Intel is introducing a new family of enterprise PCIe SSDs with the aim of outperforming their existing DC P3600 series and even beating the DC P3700 series in many metrics. To do this, they've essentially put two P3600 SSDs on to one expansion card and widened the interface to 8 lanes of PCIe 3.0. While this does come across as a bit of a quick and dirty solution, it is a very straightforward way for Intel to deliver higher performance, albeit at the cost of sharply increased power consumption.

The SSD DC P3608 appears to the system as two individual NVMe drives behind a PLX PCIe switch chip. This means that extracting full performance from this card will require software RAID-0 or some similar software load-balancing solution. A new version of Intel's Rapid Storage Toolkit for Enterprise (RSTe) drivers will be providing this capability. The overhead of the PCIe switch and managing two independent controllers means that the P3608 cannot attain an oughtright doubling of the P3600's performance.

The inclusion of two SSD controllers and a PCIe switch chip also drives idle power consumption up to 11.5W and makes a 2.5" form factor impossible, so the P3608 series will only be available as a half-height half-length PCIe expansion card. Intel's not too worried about the form factor constraint, because they're now able to make full use of the 8-lane PCIe slots that are the most common in the sort of servers these drives are typically used in.

The SSD DC P3608 is available in three capacities, with the smallest 1.6TB configuration having more overprovisioning to boost random write speeds. Active power consumption varies with capacity, but all models support a power governor setting to limit power consumption to 35W or 25W instead of the worst-case 40W. Intel has provided us with a 1.6TB SSD DC P3608, so a full review is on its way.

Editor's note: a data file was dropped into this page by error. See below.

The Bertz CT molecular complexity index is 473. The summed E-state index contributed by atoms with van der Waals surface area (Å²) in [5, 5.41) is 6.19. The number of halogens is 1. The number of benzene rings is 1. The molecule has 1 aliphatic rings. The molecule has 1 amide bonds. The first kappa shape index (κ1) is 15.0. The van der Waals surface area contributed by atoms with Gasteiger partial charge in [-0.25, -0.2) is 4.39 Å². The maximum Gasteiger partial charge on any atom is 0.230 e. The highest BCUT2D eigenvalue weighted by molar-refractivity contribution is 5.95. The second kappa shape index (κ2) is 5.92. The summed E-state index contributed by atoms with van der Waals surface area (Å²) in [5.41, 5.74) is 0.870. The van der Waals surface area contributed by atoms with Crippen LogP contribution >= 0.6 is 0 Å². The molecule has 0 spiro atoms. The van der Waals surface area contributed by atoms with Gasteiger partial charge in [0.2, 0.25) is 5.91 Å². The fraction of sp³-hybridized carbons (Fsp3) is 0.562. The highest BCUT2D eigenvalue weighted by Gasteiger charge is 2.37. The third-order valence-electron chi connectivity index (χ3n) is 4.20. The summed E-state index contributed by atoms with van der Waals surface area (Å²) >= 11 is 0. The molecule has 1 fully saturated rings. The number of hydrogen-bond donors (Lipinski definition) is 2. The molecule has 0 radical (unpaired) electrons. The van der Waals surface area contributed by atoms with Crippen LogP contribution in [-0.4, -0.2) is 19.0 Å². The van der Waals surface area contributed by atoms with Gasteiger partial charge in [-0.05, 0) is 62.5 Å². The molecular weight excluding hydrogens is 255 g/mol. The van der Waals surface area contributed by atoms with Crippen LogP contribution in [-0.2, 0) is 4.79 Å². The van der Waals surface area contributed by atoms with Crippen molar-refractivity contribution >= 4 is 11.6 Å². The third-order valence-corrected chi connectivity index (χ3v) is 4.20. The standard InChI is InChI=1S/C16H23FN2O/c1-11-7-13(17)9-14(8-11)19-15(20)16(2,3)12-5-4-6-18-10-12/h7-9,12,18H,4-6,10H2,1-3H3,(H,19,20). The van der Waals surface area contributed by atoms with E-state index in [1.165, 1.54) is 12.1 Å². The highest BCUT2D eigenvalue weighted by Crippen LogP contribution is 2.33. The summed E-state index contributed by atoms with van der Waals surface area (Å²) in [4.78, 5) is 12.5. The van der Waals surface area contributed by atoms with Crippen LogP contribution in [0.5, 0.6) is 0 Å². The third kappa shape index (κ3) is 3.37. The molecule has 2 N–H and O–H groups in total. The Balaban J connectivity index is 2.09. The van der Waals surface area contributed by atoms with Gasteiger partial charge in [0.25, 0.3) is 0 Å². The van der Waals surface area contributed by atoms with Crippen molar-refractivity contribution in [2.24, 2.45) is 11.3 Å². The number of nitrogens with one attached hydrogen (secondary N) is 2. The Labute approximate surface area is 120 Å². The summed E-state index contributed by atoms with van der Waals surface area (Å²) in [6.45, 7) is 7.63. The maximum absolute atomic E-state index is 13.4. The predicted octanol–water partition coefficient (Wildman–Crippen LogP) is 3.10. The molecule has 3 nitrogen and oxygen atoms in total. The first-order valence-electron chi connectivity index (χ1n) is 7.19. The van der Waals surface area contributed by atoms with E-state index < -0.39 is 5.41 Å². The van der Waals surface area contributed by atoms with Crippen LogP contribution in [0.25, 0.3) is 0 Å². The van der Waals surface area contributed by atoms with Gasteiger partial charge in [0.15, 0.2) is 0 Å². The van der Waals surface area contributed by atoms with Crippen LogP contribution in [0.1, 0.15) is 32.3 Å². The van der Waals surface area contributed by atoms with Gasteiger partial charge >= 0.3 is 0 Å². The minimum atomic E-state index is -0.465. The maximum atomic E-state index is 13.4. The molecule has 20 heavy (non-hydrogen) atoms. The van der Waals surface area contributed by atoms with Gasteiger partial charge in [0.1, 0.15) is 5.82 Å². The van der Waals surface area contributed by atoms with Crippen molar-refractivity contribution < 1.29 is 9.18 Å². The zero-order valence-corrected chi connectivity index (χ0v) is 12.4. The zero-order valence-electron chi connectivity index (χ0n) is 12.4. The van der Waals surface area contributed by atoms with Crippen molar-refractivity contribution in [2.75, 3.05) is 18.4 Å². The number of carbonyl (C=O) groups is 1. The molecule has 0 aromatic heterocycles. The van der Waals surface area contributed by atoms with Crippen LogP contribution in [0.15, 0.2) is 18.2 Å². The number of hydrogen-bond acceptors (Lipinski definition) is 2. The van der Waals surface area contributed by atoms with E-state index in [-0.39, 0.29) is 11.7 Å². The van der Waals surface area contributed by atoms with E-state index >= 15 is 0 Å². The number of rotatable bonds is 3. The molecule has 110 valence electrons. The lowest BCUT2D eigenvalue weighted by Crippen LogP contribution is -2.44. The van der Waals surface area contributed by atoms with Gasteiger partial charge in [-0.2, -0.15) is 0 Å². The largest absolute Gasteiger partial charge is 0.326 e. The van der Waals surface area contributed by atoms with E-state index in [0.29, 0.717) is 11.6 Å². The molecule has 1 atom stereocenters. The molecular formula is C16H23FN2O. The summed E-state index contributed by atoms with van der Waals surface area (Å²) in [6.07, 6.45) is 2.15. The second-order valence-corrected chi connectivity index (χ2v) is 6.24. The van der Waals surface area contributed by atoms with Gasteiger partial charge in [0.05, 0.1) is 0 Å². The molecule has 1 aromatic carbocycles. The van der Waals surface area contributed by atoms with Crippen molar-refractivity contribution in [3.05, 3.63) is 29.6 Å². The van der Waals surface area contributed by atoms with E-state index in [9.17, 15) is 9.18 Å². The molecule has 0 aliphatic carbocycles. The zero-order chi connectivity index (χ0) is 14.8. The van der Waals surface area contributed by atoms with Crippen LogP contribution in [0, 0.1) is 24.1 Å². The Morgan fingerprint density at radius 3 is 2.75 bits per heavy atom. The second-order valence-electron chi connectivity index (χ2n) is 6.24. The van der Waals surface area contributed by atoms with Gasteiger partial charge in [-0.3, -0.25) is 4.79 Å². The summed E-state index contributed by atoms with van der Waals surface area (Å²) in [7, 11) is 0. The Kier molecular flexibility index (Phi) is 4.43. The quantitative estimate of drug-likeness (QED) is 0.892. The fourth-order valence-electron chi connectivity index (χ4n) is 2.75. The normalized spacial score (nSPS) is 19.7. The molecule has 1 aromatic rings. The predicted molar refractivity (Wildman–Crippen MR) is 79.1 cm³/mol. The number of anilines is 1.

Intel Enterprise PCIe SSDs
  P3608 4TB P3608 3.2TB P3608 1.6TB P3700 1.6TB P3600 1.6TB
Capacity 4TB 3.2TB 1.6TB 1.6TB 1.6TB
4kB Random Read (IOPS) 850,000 850,000 850,000 450,000 450,000
4kB Random Write (IOPS) 50,000 80,000 150,000 150,000 56,000
Sequential Read (MB/s) 5,000 4,500 5,000 2,800 2,600
Sequential Write (MB/s) 3,000 2,600 2,000 1,900 1,600
Idle Power (W) 11.5 11.5 11.5 4 4
Read Power (W) 20 18 18 10 9
Write Power (W) 40 35 30 22 20
Form Factor PCIe 3.0 x8 HHHL PCIe 3.0 x4 HHHL or 2.5" 15mm
Endurance Rating 3 DWPD 15 DWPD 3 DWPD
Warranty 5 years


Source: Intel

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  • piiman - Sunday, September 27, 2015 - link

    Only if power is your main concern. Its a trade off more speed or less power???
  • blahsaysblah - Wednesday, September 23, 2015 - link

    Any chance of a benchmark run? A compile of UE4 or AOSP as reference? (under Win 10 please)

    Or is everything CPU limited except actual DBs versus good SATA3 SSD?
  • Billy Tallis - Wednesday, September 23, 2015 - link

    I'll be benchmarking the 1.6TB when I get back home from Samsung's SSD Global Summit, using our usual enterprise test suite. But what we can expect is that you need a really heavy multithreaded workload in order to make this drive really shine. Aside from implementing NVMe properly, there's simply not much that can be done to improve random reads at low queue depths, and that's the bottleneck for most interactive tasks.

    I'm pretty sure I don't have a big enough CPU to do C++ compilation with enough parallelism to produce the high queue depths needed for full performance from these drives.
  • DIYEyal - Wednesday, September 23, 2015 - link

    Any word on pricing?
  • Venya - Monday, September 28, 2015 - link

    Intel SSD DC P3608 priced at $2.19 per GB.
    So we have $3,009 (1.6TB), $7,009 (3.2 TB) and $8,759 (4 TB)
  • blahsaysblah - Wednesday, September 23, 2015 - link

    Thanks for info.

    For my next developer box, im seriously considering a semi-silent mini-itx box. After seeing those numbers, for a sec, i thought ATX was going to be back in style.

    I know im CPU limited for compiles, but havnt looked too closely. Was wondering if there was something to be eeked out of I/O instead of no-go super expensive Xeons.
  • DanNeely - Thursday, September 24, 2015 - link

    You could experiment with a RAM drive to see if anything could be gained from crazy-fast IO during compile. A speedup there obviously wouldn't guarantee a high end SSD would help; but if a ramdrive doesn't give you anything, you know there's no need for anything beyond a consumer drive.

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